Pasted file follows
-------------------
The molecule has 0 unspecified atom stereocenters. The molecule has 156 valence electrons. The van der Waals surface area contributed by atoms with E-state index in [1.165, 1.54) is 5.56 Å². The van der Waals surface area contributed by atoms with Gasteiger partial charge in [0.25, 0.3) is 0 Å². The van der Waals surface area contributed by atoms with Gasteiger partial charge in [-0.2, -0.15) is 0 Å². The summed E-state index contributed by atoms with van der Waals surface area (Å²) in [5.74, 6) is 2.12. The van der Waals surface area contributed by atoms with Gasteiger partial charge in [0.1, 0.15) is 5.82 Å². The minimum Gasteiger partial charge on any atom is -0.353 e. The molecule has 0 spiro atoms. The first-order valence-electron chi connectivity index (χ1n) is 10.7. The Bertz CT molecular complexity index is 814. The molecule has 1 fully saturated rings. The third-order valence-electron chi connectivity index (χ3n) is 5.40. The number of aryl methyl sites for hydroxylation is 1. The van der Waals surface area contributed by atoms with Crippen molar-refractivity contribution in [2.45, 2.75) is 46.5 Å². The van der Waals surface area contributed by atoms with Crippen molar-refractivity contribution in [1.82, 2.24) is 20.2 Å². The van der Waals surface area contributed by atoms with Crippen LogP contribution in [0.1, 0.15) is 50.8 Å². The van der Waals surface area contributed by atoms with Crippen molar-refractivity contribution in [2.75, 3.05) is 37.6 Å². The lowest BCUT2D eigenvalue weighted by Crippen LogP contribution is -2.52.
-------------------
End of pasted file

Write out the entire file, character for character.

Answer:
The molecule has 0 unspecified atom stereocenters. The molecule has 156 valence electrons. The van der Waals surface area contributed by atoms with E-state index in [1.165, 1.54) is 5.56 Å². The van der Waals surface area contributed by atoms with Gasteiger partial charge in [0.25, 0.3) is 0 Å². The van der Waals surface area contributed by atoms with Gasteiger partial charge in [-0.2, -0.15) is 0 Å². The summed E-state index contributed by atoms with van der Waals surface area (Å²) in [5.74, 6) is 2.12. The van der Waals surface area contributed by atoms with Gasteiger partial charge in [0.1, 0.15) is 5.82 Å². The minimum Gasteiger partial charge on any atom is -0.353 e. The molecule has 0 spiro atoms. The first-order valence-electron chi connectivity index (χ1n) is 10.7. The Bertz CT molecular complexity index is 814. The molecule has 1 fully saturated rings. The third-order valence-electron chi connectivity index (χ3n) is 5.40. The number of aryl methyl sites for hydroxylation is 1. The van der Waals surface area contributed by atoms with Crippen molar-refractivity contribution in [2.45, 2.75) is 46.5 Å². The van der Waals surface area contributed by atoms with Crippen molar-refractivity contribution in [1.82, 2.24) is 20.2 Å². The van der Waals surface area contributed by atoms with Crippen LogP contribution in [0.1, 0.15) is 50.8 Å². The van der Waals surface area contributed by atoms with Crippen molar-refractivity contribution in [2.75, 3.05) is 37.6 Å². The lowest BCUT2D eigenvalue weighted by Crippen LogP contribution is -2.52.